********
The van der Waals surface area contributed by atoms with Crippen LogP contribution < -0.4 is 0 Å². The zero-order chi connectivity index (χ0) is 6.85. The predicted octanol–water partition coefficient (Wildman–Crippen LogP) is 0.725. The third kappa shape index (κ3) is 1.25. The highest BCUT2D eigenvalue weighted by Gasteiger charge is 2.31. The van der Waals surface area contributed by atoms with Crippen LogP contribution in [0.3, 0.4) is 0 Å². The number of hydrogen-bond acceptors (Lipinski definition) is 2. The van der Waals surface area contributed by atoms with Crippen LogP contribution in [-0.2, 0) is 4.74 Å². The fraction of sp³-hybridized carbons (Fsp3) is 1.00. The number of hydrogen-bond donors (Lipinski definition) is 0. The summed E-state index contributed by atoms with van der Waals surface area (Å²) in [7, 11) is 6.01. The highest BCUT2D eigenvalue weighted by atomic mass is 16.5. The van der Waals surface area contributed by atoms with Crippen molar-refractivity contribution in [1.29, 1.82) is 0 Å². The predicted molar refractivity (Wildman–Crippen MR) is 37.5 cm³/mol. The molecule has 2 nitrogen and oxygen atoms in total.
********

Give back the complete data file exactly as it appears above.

The van der Waals surface area contributed by atoms with Crippen LogP contribution < -0.4 is 0 Å². The zero-order chi connectivity index (χ0) is 6.85. The predicted octanol–water partition coefficient (Wildman–Crippen LogP) is 0.725. The third kappa shape index (κ3) is 1.25. The highest BCUT2D eigenvalue weighted by Gasteiger charge is 2.31. The van der Waals surface area contributed by atoms with Crippen LogP contribution in [0.3, 0.4) is 0 Å². The number of hydrogen-bond acceptors (Lipinski definition) is 2. The van der Waals surface area contributed by atoms with Crippen LogP contribution in [-0.2, 0) is 4.74 Å². The fraction of sp³-hybridized carbons (Fsp3) is 1.00. The number of hydrogen-bond donors (Lipinski definition) is 0. The summed E-state index contributed by atoms with van der Waals surface area (Å²) in [7, 11) is 6.01. The highest BCUT2D eigenvalue weighted by atomic mass is 16.5. The van der Waals surface area contributed by atoms with Crippen molar-refractivity contribution in [1.29, 1.82) is 0 Å². The predicted molar refractivity (Wildman–Crippen MR) is 37.5 cm³/mol. The molecule has 2 nitrogen and oxygen atoms in total.